Implementation frameworks, blueprints, patterns, prescriptive architectures
    Examples of depth competencies include (but are not limited to):
    Application Development - evidenced by knowledge of .NET (C#) or Java to create large scale OLTP systems.
    RDBMS – evidenced by knowledge of development in SQL Server, Oracle, DB2, etc.
    Data Warehousing – evidenced by knowledge of ETL, OLAP, or Reporting solutions such as SQL Server DTS, Informatica, SQL Server Analysis Services, Hyperion, Business Objects, etc.
    Enterprise Application Integration/Enterprise Service Bus – evidenced by knowledge of traditional EAI products such as Biztalk, Websphere, or Webmethods. ESB products can also be discussed such as Sonic software, or other Message Oriented Middleware (MOM) scenarios.
    Portal frameworks – evidenced by knowledge of Sharepoint, Websphere Portal, etc.)
    Technology Breadth: Candidates understand architectural best practices and are able to apply them across a breadth of technologies to orchestrate a solution. They also have views on the future development of a technology and how it might influence current solutions. Finally, they understand the interaction between infrastructure, solution, and enterprise architecture and practices.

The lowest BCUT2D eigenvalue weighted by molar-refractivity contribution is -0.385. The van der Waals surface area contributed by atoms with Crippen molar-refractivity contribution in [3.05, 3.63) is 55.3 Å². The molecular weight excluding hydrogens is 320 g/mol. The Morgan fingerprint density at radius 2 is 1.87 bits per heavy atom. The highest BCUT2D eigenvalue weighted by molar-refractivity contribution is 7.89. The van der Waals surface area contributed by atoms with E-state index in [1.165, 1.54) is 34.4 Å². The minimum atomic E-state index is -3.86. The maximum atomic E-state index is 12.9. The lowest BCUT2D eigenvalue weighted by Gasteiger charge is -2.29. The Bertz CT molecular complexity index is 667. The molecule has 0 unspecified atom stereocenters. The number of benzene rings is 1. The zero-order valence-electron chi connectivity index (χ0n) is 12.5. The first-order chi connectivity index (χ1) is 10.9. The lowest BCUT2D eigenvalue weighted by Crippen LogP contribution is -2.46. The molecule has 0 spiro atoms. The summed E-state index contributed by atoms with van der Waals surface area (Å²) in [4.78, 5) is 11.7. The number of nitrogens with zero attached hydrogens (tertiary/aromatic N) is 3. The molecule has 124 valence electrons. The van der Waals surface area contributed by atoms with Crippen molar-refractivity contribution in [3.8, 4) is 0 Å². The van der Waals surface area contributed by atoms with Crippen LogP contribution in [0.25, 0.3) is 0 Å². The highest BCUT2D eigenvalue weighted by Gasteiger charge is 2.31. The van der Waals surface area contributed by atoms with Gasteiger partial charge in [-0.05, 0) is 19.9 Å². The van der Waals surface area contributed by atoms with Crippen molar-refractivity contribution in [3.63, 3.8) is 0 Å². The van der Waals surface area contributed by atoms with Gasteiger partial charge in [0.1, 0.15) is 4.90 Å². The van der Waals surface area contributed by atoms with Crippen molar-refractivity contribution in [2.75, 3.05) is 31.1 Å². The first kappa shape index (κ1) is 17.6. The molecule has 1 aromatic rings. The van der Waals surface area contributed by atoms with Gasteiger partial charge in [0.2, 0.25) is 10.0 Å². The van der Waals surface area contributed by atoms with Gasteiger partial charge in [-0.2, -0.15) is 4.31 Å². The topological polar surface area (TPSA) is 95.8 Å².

Apply architectural and engineering concepts to create a solution that is appropriately scalable, maintainable, securable, reliable, extensible, flexible, available, manageable, etc.
    Able to think abstractly
    Understand the capabilities and constraints of the infrastructure
    Demonstrate broad development skills
    Able to quickly learn new concepts and gain expertise
    Strategy: Candidates demonstrate understanding of enterprise architectural frameworks such as TOGAF and operational frameworks such as ITIL and be able to use these frameworks in their projects. They also understand project management principals and how architects interact with project managers to deliver projects. In addition, they understand the economic dimension of projects and how costs influence the available choices for technology
    Understand business strategy
    Have industry knowledge of a specific industry(e.g. HIPAA, ACORD, SOX)
    Create solution road map
    Recognize industry trends (e.g. horizontals, verticals – wireless, storage, health care, government, defense, information services)
    Know the product roadmap for Microsoft and other relevant vendors
    Determine vendor pricing impact on solutions
    Organization Dynamics: Candidates show that they are able to recognize the key stakeholders in a project and that they can work with those stakeholders to drive a project to a successful conclusion. They present the ability to pick the right battles at the right time and then recognize the political landscape that influences a project within an organization and then influnce organizational politics for the success of their projects.
    Adeptly maneuver through politically-charged organizational situations
    Effective in building mutual partnerships and networks with parties or organizations
    Relationships with other architects and project stakeholder